The chambers were then closed again and incubated for 90 minutes at 32 ± 1 °C. After incubation, the content of the posterior chamber was thoroughly mixed. Then, its optical density at 492 nm was measured with the microtiter plate photometer.

METHODS FOR MEASURED ENDPOINTS:
- Corneal opacity: the change of opacity value of each treated cornea with test item, positive control and negative control was calculated by subtracting the initial basal opacity from the post treatment opacity reading for each cornea. The average change in opacity of the negative control cornea was calculated and this value was subtracted from the change in opacity of each treated cornea with test item and positive control to obtain a corrected opacity.
Opacity = [I0 /I )-b] / a
a = 0.0251 and b = 0.9894 being Opacitometer-specific empirically determined variables
I0 = the empirically determined illuminance through a cornea holder with windows and Medium, here: Io= 1051.23
I = the measured illuminance (unit: LUX)
- Corneal permeability: the corrected OD492 value of each cornea treated with test item and positive control was calculated by subtracting the mean negative control cornea value from the original permeability value for each cornea. The mean OD492 value for each treatment group (test item, positive control and negative control) was determined by averaging the final corrected OD492 values of the treated corneas for one treatment group.

SCORING SYSTEM: In Vitro Irritancy Score (IVIS)
The IVIS of each replicate of the negative control was calculated from the following equation:
IVIS = opacity difference + (15 x corrected OD492 value)
The IVIS of each replicate of the positive control and of the test item were calculated from the following equation:
IVIS = (opacity difference – mean opacity difference of the negative control) + [15 x (OD492 – mean OD492 of the negative control)]
Note: All calculations are performed with unrounded values. Therefore, recalculation with rounded values may lead to slightly different results.

DECISION CRITERIA:
IVIS ≤ 3; Classification: No category. Not requiring classification to UN GHS or EU CLP
3 < IVIS ≤ 55 Classification: No prediction of eye irritation can be made
IVIS > 55 Classification: Category 1. UN GHS or EU CLP Causes serious eye damage

ACCEPTANCE CRITERIA:
The experiment is considered valid if:
- the mean value of the IVIS of the positive control should be within 2 standard deviations of the current historical mean;
- the negative control shows an IVIS ≤ 3.

Results and discussion

In vitro

Results
Irritation parameter:
in vitro irritation score
Run / experiment:
test item
Value:
ca. 95.56
Negative controls valid:
yes
Positive controls valid:
yes
Remarks on result:
other: mean of three replicates
Other effects / acceptance of results:
RESULTS:
In vitro irritancy score for test item was 95.56 (mean of three replicates). According to OECD TG 437 (Oct. 2017), a substance with an IVIS > 55 induces serious eye damage, that should be classified as UN GHS Category I.Therefore, the test item Phosphorus sesquisulphide induced serious eye damage on the cornea of the bovine eye. The experiment is considered as sufficient for the classification of the test item, because all three replicates of the test item lead to the same assessment for the test item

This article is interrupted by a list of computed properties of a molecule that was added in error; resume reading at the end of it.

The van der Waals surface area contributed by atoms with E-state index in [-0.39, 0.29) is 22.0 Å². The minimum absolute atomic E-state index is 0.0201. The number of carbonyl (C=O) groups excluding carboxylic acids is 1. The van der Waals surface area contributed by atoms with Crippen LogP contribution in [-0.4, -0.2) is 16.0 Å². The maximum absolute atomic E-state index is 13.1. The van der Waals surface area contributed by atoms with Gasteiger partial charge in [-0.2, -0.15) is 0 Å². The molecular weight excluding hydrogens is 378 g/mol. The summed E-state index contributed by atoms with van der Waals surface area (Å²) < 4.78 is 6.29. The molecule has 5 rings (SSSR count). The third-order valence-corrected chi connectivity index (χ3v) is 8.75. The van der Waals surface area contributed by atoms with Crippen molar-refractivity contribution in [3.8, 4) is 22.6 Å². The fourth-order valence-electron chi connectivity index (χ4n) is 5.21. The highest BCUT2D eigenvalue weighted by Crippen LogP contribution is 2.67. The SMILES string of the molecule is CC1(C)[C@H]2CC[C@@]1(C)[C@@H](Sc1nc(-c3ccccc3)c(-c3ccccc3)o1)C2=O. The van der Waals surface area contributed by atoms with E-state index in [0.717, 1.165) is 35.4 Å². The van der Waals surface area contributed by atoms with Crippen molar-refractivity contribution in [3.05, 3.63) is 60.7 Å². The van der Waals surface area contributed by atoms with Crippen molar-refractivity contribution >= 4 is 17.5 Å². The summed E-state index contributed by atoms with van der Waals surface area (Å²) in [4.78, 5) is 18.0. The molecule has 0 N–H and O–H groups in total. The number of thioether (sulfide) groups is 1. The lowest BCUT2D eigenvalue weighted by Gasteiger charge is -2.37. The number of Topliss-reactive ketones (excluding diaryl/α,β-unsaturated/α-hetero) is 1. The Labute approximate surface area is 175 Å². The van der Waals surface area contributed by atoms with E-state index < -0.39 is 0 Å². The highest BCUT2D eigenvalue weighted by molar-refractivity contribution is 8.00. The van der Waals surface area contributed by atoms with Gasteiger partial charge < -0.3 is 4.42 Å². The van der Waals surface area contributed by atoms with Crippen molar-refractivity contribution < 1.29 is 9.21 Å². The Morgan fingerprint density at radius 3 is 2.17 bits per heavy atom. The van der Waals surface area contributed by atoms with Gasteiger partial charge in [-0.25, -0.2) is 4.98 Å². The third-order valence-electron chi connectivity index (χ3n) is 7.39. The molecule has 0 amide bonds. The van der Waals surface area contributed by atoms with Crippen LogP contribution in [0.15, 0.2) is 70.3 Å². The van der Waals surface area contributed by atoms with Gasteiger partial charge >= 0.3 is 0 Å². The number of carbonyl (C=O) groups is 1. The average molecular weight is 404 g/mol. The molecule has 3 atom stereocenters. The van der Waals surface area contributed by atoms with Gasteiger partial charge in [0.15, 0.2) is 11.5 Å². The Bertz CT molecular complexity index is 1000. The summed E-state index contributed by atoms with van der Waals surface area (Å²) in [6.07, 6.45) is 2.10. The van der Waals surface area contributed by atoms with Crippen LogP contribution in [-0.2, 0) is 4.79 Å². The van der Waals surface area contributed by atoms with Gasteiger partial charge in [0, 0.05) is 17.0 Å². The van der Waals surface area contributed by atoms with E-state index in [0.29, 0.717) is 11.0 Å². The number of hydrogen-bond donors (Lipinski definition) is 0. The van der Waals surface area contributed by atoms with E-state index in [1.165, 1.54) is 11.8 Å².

In the negative control, no signs of eye irritation were observed.
The positive control induced serious eye damage, which would be classified as GHS category I (IVIS =94.64).

ACCEPTANCE OF RESULTS:
- Acceptance criteria was met for negative control: IVIS negative control as mean of 3 replicates: 1.81 (required ≤ 3).
- Acceptance criteria was met for positive control: IVIS positive control mean value of 3 replicates: 94.64 (required within 2 standard deviations of the current historical mean, i.e within 70.92 - 157.64).

Any other information on results incl. tables

Test Group IVIS Mean IVIS Relative Standard Deviation IVIS %
Negative Control HBSS 0.37 1.81

69.47 % *

2.69
2.37
Test item  91.86 95.56 3.35%
97.50
97.32
Positive Control
20% imidazole solution
94.27 94.64 0.35%
94.74
94.90

*Note: the high relative standard deviation of the IVIS of negative control is due to mathematical reasons, as the respective means are very small.

Applicant's summary and conclusion

Interpretation of results:
other: causes serious eye damage according to the CLP Regulation (EC n.1272/2008).
Conclusions:
Tetraphosphorus trisulphide causes serious eye damage according to the CLP Regulation (EC n.1272/2008).
Executive summary:

The potential to induce eye damage of Tetraphosphorus trisulphide was examined according to OECD TG 437 (Bovine Corneal Opacity and Permeability - BCOP).

The test item was incubated on the cornea of a bovine eye for 4 hours at 32 ± 1 °C.

Hank’s Balanced Salt Solution (HBSS) was used as negative control. The negative control showed no irritating effect on the cornea and the calculated IVIS (In Vitro Irritancy Score) is 1.81.

20% imidazole solution was used as positive control. The positive control induced serious eye damage on the cornea and was within two standard deviations of the current historical mean. The calculated IVIS is 94.64.

Under the conditions of this study, the test item Tetraphosphorus trisulphide induced serious eye damage on the cornea of the bovine eye. The calculated IVIS is 95.56.

According to OECD TG 437 (Oct. 2017), a substance with an IVIS > 55 induces serious eye damage and it is classified as UN GHS Category I or H318 (eye damage cat.1) according to the CLP Regulation (EC n.1272/2008).

Therefore, Tetraphosphorus trisulphide causes serious eye damage and it is classified H318 according to the CLP Regulation (EC n.1272/2008).